error, and it is admirably laid out in the title to chapter 1.
The Da Vinci Hoax has been moderately competent enough to earn strong
praise from Francis Cardinal George, Archbishop of Chicago ("the
definitive debunking"), Dr. Philip Jenkins (author of Hidden
Gospels), Dr. James Hitchcock, Dr. Darrell Bock (New Testament scholar
and author of Breaking
the Da Vinci Code), The
Washington Times, and many others. And FaithfulReader.com, in a
review of several "debunking books" (including Kellmeyer's
book) says of our book: "More than the other titles, this book looks
at the cultural and religious factors that have combined to contribute to
the success of DVC" and "[its authors] provide a wealth of richly
detailed historical and theological information in their extensive volume."
Gnosticism has absolutely nothing to do with
the Da Vinci Code.
And yet Kellmeyer, in one of his comments on the Insight Scoop blog, states:
"A careful DVC reader who is knowledgeable about
Gnosticism will recognize that Brown uses the Gnostic Gospels twice (once
from the Gospel of Philip to "prove" that Jesus was married -
no Gnostic would do that) and then he never uses them again."
So "absolutely" must not be completely absolute.
More importantly, within the novel itself are the following references to
gnosticism and gnostic texts:
On page 231 of TDVC, the character Leigh Teabing claims that "more
than eighty gospels were considered for the New Testament...," a clear
reference to gnostic texts, even though Brown's numbers are well off the
On page 234, Teabing refers to "the gospels that Constantine attempted
to eradicate," first mentioning the Dead Sea scrolls, then "the
Coptic Scrolls [found] in 1945 at Nag Hammadi." The Nag Hammadi documents,
which were discovered in Egypt in 1945, include numerous gnostic texts.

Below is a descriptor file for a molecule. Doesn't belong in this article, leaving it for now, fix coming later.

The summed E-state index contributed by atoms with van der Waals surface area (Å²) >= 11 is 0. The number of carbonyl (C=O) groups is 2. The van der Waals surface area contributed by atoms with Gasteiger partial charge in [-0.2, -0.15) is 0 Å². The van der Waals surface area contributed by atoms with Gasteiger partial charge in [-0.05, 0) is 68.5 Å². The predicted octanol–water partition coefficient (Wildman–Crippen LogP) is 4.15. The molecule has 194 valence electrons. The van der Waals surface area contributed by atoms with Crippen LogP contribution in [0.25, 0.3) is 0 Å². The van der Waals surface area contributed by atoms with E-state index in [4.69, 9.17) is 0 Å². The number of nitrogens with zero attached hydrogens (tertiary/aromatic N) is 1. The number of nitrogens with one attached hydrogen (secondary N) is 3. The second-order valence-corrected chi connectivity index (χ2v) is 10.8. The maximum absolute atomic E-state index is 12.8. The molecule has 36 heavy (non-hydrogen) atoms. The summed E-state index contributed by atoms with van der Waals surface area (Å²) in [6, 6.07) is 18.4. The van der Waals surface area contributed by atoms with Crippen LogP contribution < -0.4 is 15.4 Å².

They also fueled a resurgent interest in gnosticism that has been quite
influential over the past several decades (more on that below).
Later (p 245), Teabing opens "a huge book" identified asThe
Gnostic Gospels, referring to either the 1979 book by Elaine Pagels
-- a key work in bringing some of the Nag Hammadi texts to a popular readership
-- or to The Gnostic Scriptures: A New Translation (Anchor Bible Reference
Bible), in which case Brown has the title wrong.
Teabing explains to Sophie that the these documents are "the earliest
Christian records," but that "they do not match up with the gospels
in the Bible." This is a key theme in the novel: the gnostics were
the first and real Christians, and the gnostic texts offer the earliest
and most accurate account of the life of Jesus. And it is obvious that this
claim has resonated strongly among TDVC readers (including many talking
heads in the mainstream media), despite the equally obvious fact that Brown
knows little about actual ancient gnosticism or gnostic teachings.
Teabing quotes a passage from the gnostic text, "The Gospel of Philip,"
seeking to prove to Sophie from the text that Jesus and Mary Magdalene were
married. He also references "several other passages" to the same
end. In writing this section of the novel, Brown most likely relied upon
the work of radical feminist and former Catholic Margaret Starbird, author
of The Goddess in the Gospels andThe Woman With the Alabaster